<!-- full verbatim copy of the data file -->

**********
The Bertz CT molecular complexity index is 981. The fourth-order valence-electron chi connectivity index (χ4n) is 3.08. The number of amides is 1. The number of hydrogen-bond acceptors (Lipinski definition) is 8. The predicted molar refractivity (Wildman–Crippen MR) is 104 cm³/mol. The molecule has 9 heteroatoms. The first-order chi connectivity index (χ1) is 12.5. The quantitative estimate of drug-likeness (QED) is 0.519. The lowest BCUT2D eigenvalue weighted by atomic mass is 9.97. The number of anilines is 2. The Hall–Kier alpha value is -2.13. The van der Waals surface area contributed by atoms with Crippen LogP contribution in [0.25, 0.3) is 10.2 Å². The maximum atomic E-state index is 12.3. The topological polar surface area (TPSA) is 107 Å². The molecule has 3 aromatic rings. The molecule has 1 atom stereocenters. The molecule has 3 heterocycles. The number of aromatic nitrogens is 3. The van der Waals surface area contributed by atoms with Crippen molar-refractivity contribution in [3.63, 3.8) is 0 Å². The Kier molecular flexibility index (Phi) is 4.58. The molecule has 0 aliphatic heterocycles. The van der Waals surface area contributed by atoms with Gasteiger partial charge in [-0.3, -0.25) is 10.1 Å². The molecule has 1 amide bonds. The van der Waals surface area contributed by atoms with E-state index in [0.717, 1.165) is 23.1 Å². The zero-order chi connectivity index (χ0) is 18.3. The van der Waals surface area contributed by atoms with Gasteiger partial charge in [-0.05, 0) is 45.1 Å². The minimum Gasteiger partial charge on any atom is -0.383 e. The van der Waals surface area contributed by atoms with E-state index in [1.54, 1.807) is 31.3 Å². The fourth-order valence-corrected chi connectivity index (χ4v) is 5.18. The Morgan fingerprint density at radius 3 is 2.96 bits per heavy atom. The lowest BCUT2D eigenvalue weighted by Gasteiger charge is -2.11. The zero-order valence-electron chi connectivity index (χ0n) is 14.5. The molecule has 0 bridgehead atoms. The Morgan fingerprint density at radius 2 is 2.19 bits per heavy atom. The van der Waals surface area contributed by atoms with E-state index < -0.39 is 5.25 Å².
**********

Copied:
The Bertz CT molecular complexity index is 981. The fourth-order valence-electron chi connectivity index (χ4n) is 3.08. The number of amides is 1. The number of hydrogen-bond acceptors (Lipinski definition) is 8. The predicted molar refractivity (Wildman–Crippen MR) is 104 cm³/mol. The molecule has 9 heteroatoms. The first-order chi connectivity index (χ1) is 12.5. The quantitative estimate of drug-likeness (QED) is 0.519. The lowest BCUT2D eigenvalue weighted by atomic mass is 9.97. The number of anilines is 2. The Hall–Kier alpha value is -2.13. The van der Waals surface area contributed by atoms with Crippen LogP contribution in [0.25, 0.3) is 10.2 Å². The maximum atomic E-state index is 12.3. The topological polar surface area (TPSA) is 107 Å². The molecule has 3 aromatic rings. The molecule has 1 atom stereocenters. The molecule has 3 heterocycles. The number of aromatic nitrogens is 3. The van der Waals surface area contributed by atoms with Crippen molar-refractivity contribution in [3.63, 3.8) is 0 Å². The Kier molecular flexibility index (Phi) is 4.58. The molecule has 0 aliphatic heterocycles. The van der Waals surface area contributed by atoms with Gasteiger partial charge in [-0.3, -0.25) is 10.1 Å². The molecule has 1 amide bonds. The van der Waals surface area contributed by atoms with E-state index in [0.717, 1.165) is 23.1 Å². The zero-order chi connectivity index (χ0) is 18.3. The van der Waals surface area contributed by atoms with Gasteiger partial charge in [-0.05, 0) is 45.1 Å². The minimum Gasteiger partial charge on any atom is -0.383 e. The van der Waals surface area contributed by atoms with E-state index in [1.54, 1.807) is 31.3 Å². The fourth-order valence-corrected chi connectivity index (χ4v) is 5.18. The Morgan fingerprint density at radius 3 is 2.96 bits per heavy atom. The lowest BCUT2D eigenvalue weighted by Gasteiger charge is -2.11. The zero-order valence-electron chi connectivity index (χ0n) is 14.5. The molecule has 0 bridgehead atoms. The Morgan fingerprint density at radius 2 is 2.19 bits per heavy atom. The van der Waals surface area contributed by atoms with E-state index < -0.39 is 5.25 Å².